On November 7, we were pleased to open a new temporary exhibit, "Ayla: Art and Industry in the Islamic Port of Aqaba." Curated by Donald Whitcomb (see fig. 1), Oriental Institute Research Associate and director of the excavations at Aqaba, Jordan, the exhibit focused on the two cultural categories of art and industry to indicate some of the characteristics of this town during the early Islamic period. Don selected objects and graphics for the exhibit and prepared all the text, while Preparators Joseph Searcy and Katherine Luchini designed the layout and mounted the artifacts for a most attractive display. The exhibit was accompanied by an illustrated thirty-two page catalog.

Meanwhile, downstairs in Registration, Registrar Raymond Tindel, Registrar's Assistant Robin Kasson, and an amazingly dedicated and capable corps of volunteers focused their efforts on preparing for the renovation-in particular, packing the collection so that it can be moved to safe quarters within the building during construction. Major collections that were packed include pottery from Egypt, Nubia, Megiddo, Alishar Hüyük, and Khirbet Kerak, and all of the various Iranian survey collections. To date, more than 26,000 registered objects and uncounted unregistered material has been wrapped and carefully placed in somewhat more than 2,500 boxes! In addition, substantial collections of ostraca and other material have been inventoried, labeled, and readied for packing. This keeps them available for scholarly research as long as possible while making sure that we will be able to pack them in very short order when the need arises.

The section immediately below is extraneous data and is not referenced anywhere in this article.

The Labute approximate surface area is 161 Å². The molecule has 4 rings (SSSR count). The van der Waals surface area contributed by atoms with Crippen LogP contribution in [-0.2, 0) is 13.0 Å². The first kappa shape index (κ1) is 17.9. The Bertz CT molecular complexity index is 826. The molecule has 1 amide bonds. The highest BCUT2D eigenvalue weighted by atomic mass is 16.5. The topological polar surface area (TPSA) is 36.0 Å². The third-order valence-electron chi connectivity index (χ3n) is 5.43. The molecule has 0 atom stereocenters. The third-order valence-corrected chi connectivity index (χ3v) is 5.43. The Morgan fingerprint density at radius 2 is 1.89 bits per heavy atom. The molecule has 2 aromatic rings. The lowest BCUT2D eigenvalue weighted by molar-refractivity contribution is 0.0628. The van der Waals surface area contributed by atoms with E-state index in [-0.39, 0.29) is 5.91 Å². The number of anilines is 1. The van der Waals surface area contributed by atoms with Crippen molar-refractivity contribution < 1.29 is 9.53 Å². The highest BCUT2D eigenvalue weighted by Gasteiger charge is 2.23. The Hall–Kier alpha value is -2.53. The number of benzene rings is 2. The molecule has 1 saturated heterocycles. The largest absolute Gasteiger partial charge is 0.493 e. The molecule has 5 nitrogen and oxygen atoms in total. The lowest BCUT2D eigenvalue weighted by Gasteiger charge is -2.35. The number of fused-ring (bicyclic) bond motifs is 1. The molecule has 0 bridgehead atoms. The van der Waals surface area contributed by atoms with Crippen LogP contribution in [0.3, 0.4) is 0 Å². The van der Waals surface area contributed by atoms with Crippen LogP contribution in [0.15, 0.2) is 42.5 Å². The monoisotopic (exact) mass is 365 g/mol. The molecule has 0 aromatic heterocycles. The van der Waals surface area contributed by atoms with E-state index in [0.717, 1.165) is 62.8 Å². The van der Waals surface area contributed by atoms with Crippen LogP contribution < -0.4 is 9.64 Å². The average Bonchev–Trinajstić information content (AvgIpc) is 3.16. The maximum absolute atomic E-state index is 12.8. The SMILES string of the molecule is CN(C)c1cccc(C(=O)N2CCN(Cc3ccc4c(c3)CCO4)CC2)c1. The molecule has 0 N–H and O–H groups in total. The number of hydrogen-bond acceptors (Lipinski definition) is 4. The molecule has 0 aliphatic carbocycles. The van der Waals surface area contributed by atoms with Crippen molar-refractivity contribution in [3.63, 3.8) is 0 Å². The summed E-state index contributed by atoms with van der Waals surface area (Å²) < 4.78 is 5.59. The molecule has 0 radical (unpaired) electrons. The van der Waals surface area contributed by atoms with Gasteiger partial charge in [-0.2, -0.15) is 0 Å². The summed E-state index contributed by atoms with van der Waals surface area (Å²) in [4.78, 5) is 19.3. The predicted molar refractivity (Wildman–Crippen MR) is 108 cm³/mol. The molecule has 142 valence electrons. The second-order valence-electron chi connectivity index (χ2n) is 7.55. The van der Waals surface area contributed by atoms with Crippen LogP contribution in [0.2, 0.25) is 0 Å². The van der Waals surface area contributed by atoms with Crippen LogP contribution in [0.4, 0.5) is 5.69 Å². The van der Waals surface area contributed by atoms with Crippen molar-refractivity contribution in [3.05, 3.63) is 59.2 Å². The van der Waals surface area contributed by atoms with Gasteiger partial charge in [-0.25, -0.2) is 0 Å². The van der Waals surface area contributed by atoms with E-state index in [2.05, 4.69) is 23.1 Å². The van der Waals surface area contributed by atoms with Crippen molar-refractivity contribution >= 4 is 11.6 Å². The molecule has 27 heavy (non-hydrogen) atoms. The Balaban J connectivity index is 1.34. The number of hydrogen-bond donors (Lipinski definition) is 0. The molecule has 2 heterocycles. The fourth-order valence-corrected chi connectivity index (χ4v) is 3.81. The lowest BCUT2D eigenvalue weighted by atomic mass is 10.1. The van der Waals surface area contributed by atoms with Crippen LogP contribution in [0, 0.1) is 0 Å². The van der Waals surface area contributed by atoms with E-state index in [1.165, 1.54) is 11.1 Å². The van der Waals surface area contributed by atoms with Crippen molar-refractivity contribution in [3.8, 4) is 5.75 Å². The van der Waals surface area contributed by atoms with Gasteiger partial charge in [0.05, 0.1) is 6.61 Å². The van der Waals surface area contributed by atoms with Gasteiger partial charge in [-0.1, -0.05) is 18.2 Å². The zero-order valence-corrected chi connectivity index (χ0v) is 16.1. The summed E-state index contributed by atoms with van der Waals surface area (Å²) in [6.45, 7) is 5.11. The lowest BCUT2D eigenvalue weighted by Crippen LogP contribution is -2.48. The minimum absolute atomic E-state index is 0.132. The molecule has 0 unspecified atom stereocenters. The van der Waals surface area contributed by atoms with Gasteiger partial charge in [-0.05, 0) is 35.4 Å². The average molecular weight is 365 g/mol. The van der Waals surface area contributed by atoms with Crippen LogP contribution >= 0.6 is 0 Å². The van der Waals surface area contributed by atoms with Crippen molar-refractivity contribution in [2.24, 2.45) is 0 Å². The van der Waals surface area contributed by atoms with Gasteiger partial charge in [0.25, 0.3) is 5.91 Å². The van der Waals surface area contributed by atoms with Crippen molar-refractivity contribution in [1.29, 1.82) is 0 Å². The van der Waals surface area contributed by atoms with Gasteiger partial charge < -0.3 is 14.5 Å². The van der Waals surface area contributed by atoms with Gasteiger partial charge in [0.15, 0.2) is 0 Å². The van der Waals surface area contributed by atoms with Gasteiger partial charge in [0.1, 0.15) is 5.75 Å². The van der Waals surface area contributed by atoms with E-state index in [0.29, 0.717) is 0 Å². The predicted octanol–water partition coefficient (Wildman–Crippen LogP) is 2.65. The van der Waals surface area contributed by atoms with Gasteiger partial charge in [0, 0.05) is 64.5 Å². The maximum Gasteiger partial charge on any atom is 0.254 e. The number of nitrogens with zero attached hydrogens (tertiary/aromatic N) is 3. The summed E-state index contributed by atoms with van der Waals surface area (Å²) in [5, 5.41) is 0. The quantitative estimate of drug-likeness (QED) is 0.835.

In addition to packing, there have been other projects underway in Registration. Janet Helman continued her research with Abbas Alizadeh on Tall-i Bakun motifs, and Abbas provided the academic guidance for Peggy Grant's registration of some 4,000 more objects from the Oriental Institute excavations at Chogha Mish. Focusing on modern materials in the research collections, Debbie Aliber has nearly completed a massive reorganization and registration of such museum collections as casts and seal impressions.

During the year, those in Registration retrieved about 2,200 objects for use by more than 60 researchers both from inside and outside the Institute and prepared for several loans. These include 13 objects that were sent to the Los Angeles County Museum of Art for the forthcoming traveling exhibit "The American Discovery of Ancient Egypt," and 5 items loaned to the Art Institute for their new Galleries of Ancient Art. In addition, 10 Egyptian stone artworks were loaned to Mr. and Mrs. Hugo Sonnenschein and now are shown off to great advantage on the shelves of the library in the University of Chicago President's house.